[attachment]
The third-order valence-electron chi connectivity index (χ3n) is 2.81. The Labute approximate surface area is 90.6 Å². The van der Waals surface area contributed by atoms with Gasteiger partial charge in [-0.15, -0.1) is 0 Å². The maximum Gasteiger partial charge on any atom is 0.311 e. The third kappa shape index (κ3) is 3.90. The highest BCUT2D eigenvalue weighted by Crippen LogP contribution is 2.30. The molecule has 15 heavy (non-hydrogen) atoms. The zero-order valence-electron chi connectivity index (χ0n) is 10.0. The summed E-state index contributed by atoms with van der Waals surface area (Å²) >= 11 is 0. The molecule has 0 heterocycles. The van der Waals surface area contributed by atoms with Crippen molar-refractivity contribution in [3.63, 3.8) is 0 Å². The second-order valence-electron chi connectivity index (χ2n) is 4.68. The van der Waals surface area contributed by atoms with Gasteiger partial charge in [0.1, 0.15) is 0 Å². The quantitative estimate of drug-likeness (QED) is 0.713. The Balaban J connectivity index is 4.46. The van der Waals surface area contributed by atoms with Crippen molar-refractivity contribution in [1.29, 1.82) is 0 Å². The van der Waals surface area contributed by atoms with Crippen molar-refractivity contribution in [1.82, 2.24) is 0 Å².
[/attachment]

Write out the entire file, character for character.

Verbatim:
The third-order valence-electron chi connectivity index (χ3n) is 2.81. The Labute approximate surface area is 90.6 Å². The van der Waals surface area contributed by atoms with Gasteiger partial charge in [-0.15, -0.1) is 0 Å². The maximum Gasteiger partial charge on any atom is 0.311 e. The third kappa shape index (κ3) is 3.90. The highest BCUT2D eigenvalue weighted by Crippen LogP contribution is 2.30. The molecule has 15 heavy (non-hydrogen) atoms. The zero-order valence-electron chi connectivity index (χ0n) is 10.0. The summed E-state index contributed by atoms with van der Waals surface area (Å²) >= 11 is 0. The molecule has 0 heterocycles. The van der Waals surface area contributed by atoms with Crippen molar-refractivity contribution in [3.63, 3.8) is 0 Å². The second-order valence-electron chi connectivity index (χ2n) is 4.68. The van der Waals surface area contributed by atoms with Gasteiger partial charge in [0.1, 0.15) is 0 Å². The quantitative estimate of drug-likeness (QED) is 0.713. The Balaban J connectivity index is 4.46. The van der Waals surface area contributed by atoms with Crippen molar-refractivity contribution in [1.29, 1.82) is 0 Å². The van der Waals surface area contributed by atoms with Crippen molar-refractivity contribution in [1.82, 2.24) is 0 Å².